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Ten mistakes a reader never misses: Compound words (Part 9)

Compound words can be very frustrating because it does not seem like there are any hard and fast rules for determining what should be a compound word and what should be two words.  Take these words for example. Lifetime and lifespan are compound words, but life form is not. You might think that pay phone and light bulb would each be one word, but they’re not. Many compound words are not well known and are mistakenly treated as two words quite often. It’s also quite common for authors to accidentally put spaces between words like someone, something, somewhere, sometime; anyone, anything, just to name a few.. (Remember Spell Check will not catch any of these as errors if they are two words.)

Take a look at the sentences below. The first one is written as many authors would likely write it. The second sentence in the pair shows how compound words should be used properly in the sentence.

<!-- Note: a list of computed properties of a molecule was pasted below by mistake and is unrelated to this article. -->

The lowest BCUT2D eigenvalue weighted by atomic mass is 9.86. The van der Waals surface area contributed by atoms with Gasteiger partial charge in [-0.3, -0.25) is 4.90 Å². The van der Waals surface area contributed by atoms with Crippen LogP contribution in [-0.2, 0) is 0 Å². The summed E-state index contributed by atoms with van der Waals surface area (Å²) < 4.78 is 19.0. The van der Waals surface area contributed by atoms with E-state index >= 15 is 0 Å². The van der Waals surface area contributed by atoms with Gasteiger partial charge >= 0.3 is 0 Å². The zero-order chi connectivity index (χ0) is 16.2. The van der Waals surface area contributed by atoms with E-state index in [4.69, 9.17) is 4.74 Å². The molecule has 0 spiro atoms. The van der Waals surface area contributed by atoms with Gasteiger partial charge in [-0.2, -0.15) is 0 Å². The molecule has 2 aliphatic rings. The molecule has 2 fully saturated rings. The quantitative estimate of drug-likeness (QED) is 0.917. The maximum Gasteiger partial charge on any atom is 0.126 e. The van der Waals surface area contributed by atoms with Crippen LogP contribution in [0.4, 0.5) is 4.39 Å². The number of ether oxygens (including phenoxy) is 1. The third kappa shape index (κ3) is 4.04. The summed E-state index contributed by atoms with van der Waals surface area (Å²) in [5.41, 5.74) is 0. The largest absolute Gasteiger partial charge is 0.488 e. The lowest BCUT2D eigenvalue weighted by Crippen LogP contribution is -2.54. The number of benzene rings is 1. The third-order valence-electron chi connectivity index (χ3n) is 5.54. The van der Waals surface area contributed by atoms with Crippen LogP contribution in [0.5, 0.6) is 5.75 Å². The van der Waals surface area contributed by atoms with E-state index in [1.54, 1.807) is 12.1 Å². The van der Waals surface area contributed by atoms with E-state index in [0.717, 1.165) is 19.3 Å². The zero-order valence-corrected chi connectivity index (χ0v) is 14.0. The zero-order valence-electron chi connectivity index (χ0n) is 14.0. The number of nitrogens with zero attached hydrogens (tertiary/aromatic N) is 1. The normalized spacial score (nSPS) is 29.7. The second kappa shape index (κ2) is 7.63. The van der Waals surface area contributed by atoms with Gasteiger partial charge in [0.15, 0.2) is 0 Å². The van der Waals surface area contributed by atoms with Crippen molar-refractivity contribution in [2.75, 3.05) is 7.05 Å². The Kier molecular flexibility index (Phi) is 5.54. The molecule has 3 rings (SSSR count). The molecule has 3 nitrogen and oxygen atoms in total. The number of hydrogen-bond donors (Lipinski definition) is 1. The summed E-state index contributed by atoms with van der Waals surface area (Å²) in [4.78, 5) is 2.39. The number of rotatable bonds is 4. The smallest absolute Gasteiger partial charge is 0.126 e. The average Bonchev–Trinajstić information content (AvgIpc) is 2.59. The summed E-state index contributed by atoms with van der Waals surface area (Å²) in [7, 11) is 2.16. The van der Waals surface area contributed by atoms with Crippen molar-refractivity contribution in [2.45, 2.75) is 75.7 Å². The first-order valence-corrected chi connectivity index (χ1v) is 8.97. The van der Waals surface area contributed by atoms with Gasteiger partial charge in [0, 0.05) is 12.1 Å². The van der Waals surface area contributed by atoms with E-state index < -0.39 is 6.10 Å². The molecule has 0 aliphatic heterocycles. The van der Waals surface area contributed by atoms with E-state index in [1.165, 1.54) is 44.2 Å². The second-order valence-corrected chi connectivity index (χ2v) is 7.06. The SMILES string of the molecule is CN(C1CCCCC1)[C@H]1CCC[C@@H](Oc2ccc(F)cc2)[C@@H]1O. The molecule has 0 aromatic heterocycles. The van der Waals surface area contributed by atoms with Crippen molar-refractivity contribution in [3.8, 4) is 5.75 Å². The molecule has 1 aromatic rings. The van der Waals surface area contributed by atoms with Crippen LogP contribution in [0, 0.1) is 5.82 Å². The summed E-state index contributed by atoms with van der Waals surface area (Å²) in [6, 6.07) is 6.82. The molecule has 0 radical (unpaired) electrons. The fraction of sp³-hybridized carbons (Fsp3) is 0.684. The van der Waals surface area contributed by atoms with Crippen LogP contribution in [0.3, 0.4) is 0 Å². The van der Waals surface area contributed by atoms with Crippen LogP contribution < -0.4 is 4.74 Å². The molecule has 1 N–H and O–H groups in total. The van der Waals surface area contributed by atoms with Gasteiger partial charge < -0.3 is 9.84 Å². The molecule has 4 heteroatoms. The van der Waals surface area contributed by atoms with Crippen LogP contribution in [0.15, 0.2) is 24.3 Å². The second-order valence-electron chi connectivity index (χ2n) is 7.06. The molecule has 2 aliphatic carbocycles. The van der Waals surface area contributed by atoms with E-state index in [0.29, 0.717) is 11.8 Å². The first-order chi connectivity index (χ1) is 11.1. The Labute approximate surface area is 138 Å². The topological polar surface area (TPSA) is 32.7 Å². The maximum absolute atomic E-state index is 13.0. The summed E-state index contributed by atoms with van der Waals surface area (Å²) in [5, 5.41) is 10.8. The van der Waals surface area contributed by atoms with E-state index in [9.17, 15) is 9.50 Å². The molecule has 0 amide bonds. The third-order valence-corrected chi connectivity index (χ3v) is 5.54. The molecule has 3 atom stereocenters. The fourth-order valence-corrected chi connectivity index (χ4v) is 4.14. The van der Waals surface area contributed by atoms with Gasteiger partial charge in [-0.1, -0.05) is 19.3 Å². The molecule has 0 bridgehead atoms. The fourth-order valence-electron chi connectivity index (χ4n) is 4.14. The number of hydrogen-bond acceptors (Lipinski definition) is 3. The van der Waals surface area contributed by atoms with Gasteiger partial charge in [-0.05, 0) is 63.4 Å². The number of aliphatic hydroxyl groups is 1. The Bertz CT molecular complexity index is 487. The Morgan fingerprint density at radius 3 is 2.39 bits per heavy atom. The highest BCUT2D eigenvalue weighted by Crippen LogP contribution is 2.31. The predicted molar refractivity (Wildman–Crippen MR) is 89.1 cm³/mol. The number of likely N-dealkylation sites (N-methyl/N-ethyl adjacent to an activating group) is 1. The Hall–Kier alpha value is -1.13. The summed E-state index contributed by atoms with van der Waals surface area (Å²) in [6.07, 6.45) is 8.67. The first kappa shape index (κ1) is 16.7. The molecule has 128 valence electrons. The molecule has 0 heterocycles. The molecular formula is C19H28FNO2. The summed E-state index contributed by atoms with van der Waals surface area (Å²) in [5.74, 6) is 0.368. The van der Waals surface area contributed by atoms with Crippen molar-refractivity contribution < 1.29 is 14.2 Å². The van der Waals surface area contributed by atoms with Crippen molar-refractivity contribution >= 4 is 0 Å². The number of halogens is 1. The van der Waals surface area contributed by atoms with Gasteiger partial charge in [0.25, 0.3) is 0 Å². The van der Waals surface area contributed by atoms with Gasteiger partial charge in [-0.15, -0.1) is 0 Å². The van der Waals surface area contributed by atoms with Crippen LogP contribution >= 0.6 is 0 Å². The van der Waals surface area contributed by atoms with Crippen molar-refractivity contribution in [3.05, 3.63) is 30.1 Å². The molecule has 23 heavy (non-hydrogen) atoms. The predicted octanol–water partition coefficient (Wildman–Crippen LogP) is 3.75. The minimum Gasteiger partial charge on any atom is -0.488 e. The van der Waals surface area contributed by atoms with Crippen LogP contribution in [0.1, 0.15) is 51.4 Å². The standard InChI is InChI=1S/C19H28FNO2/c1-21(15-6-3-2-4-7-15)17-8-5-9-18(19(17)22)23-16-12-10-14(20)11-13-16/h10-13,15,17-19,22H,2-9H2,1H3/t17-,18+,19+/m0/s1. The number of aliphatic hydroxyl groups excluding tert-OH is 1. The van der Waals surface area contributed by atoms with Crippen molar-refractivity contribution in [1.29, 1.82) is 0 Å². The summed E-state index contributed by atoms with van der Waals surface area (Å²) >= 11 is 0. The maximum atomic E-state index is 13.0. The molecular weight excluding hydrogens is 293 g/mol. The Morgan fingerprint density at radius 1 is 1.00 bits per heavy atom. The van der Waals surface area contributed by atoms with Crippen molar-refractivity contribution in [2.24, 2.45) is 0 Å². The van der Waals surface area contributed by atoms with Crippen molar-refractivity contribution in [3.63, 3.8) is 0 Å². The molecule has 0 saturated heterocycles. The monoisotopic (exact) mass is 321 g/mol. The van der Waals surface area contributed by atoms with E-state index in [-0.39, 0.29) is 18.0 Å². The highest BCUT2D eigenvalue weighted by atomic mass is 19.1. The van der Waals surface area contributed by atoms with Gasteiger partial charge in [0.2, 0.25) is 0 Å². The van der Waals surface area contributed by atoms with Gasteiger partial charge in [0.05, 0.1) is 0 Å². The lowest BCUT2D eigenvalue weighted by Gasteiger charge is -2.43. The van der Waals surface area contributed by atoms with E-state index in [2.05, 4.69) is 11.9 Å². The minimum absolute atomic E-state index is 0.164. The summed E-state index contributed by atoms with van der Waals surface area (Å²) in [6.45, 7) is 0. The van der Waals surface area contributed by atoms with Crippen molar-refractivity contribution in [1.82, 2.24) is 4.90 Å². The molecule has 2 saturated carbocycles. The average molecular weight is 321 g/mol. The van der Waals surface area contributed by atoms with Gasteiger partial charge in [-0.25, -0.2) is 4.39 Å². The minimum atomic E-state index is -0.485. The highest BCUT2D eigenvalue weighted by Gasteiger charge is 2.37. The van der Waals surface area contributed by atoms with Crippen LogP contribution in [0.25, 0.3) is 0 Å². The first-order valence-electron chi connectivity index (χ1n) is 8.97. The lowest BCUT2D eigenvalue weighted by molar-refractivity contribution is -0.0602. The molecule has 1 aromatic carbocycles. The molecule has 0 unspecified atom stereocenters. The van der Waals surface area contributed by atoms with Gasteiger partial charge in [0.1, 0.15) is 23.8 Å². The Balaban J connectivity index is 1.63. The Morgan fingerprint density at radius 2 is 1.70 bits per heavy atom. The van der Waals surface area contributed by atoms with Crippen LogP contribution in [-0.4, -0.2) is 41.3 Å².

1. He stopped in the drug store to buy some ball point pens and a note pad.
  2. He stopped in the drugstore to buy some ballpoint pens and a notepad.
  1. The school teachers met the book club at the local book store on week days.
  2. The schoolteachers met the book club at the local bookstore on weekdays.
  1. She wrote everyday in her journal about everyday life.
  2. She wrote every day in her journal about everyday life.

What did you think? Are the mistakes in sentence one of the pairs above, mistakes you would likely make? Don’t be embarrassed if the answer is yes. Compound words are one of the most confusing things about the English language in my opinion. Again, that is why having an editor thoroughly review your manuscript is definitely worth the investment.

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